Dalmation toadflax is a wide spread invasive. The extent of it’s spread can be seen in this map from the Natural Resources Conservation Service.
Originally brought to North America from the Mediterranean region of Europe as an ornamental, Dalmatian toadflax is currently found in at least 34 states in the U.S. and most of the Canadian provinces. It is most widely distributed in the western U.S. and Canada.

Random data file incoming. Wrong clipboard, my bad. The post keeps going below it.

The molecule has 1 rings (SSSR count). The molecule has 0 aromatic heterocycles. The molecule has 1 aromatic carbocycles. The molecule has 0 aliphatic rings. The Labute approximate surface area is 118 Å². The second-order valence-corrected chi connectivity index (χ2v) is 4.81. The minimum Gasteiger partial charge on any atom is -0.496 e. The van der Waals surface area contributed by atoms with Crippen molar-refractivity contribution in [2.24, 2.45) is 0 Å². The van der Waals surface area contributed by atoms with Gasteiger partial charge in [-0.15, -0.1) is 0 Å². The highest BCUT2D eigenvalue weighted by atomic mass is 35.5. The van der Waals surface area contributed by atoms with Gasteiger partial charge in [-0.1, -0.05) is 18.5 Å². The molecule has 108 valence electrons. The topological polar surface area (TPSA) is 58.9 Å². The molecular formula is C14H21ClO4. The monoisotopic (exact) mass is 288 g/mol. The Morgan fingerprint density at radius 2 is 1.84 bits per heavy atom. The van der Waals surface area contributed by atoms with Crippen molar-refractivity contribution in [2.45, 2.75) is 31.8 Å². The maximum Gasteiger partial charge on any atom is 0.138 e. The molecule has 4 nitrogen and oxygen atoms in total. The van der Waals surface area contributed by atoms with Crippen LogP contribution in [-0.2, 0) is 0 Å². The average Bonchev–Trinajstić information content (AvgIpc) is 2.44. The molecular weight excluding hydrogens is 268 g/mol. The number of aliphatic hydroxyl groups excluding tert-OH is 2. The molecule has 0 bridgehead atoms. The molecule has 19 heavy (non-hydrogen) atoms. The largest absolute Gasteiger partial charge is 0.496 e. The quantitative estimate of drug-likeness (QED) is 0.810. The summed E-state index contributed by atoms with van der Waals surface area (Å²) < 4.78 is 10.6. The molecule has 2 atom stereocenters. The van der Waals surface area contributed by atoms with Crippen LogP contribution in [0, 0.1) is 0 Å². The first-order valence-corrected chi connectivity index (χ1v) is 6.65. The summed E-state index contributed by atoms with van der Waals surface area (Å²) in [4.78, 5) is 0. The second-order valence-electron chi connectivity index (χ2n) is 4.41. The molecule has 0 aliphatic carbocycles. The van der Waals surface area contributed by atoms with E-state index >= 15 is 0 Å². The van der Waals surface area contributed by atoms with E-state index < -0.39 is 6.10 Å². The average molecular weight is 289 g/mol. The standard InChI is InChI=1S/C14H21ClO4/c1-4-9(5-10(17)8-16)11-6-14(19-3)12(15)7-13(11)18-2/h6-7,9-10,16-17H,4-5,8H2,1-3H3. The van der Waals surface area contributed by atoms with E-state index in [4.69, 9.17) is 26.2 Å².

Isolated plants can be dug up fairly effectively if the soil is not too hard or rocky. However, roots tend to break off and new shoots will re-sprout from any remaining lateral roots. Make sure to follow up at the site for at least a few years to watch for re-growth from the roots and emerging seedlings. If plants are in seed, carefully bag and cut off the stems before digging up the roots to minimize seed dispersal.
Information from King County Washington.